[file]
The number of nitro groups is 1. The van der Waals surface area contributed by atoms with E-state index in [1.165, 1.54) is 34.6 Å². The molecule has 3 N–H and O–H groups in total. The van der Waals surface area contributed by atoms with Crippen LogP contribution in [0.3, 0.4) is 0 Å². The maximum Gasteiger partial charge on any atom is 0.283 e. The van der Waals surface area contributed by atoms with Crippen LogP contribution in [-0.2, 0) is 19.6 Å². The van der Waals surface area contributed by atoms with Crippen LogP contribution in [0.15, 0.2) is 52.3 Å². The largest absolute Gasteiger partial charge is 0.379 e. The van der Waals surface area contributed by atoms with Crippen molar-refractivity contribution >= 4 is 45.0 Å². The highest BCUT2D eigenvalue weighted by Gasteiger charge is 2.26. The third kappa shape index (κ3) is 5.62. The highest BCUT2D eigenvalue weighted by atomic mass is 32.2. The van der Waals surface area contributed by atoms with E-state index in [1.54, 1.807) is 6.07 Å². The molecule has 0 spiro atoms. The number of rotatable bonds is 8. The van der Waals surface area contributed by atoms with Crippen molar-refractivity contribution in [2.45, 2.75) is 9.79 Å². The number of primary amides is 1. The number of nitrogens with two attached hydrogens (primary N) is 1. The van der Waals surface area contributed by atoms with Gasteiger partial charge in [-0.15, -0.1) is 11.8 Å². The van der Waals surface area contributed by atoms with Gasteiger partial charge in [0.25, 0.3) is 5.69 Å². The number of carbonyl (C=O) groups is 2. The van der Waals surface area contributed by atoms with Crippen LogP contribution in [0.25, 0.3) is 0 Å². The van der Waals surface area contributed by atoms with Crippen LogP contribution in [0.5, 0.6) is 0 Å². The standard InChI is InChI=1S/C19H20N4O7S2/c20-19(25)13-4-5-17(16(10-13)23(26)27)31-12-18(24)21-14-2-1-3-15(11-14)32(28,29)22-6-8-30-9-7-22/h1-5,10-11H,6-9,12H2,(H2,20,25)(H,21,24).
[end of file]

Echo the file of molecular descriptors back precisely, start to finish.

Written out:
The number of nitro groups is 1. The van der Waals surface area contributed by atoms with E-state index in [1.165, 1.54) is 34.6 Å². The molecule has 3 N–H and O–H groups in total. The van der Waals surface area contributed by atoms with Crippen LogP contribution in [0.3, 0.4) is 0 Å². The maximum Gasteiger partial charge on any atom is 0.283 e. The van der Waals surface area contributed by atoms with Crippen LogP contribution in [-0.2, 0) is 19.6 Å². The van der Waals surface area contributed by atoms with Crippen LogP contribution in [0.15, 0.2) is 52.3 Å². The largest absolute Gasteiger partial charge is 0.379 e. The van der Waals surface area contributed by atoms with Crippen molar-refractivity contribution >= 4 is 45.0 Å². The highest BCUT2D eigenvalue weighted by Gasteiger charge is 2.26. The third kappa shape index (κ3) is 5.62. The highest BCUT2D eigenvalue weighted by atomic mass is 32.2. The van der Waals surface area contributed by atoms with E-state index in [1.54, 1.807) is 6.07 Å². The molecule has 0 spiro atoms. The number of rotatable bonds is 8. The van der Waals surface area contributed by atoms with Crippen molar-refractivity contribution in [2.45, 2.75) is 9.79 Å². The number of primary amides is 1. The number of nitrogens with two attached hydrogens (primary N) is 1. The van der Waals surface area contributed by atoms with Gasteiger partial charge in [-0.15, -0.1) is 11.8 Å². The van der Waals surface area contributed by atoms with Gasteiger partial charge in [0.25, 0.3) is 5.69 Å². The number of carbonyl (C=O) groups is 2. The van der Waals surface area contributed by atoms with Crippen LogP contribution in [0.25, 0.3) is 0 Å². The van der Waals surface area contributed by atoms with Crippen LogP contribution in [0.5, 0.6) is 0 Å². The standard InChI is InChI=1S/C19H20N4O7S2/c20-19(25)13-4-5-17(16(10-13)23(26)27)31-12-18(24)21-14-2-1-3-15(11-14)32(28,29)22-6-8-30-9-7-22/h1-5,10-11H,6-9,12H2,(H2,20,25)(H,21,24).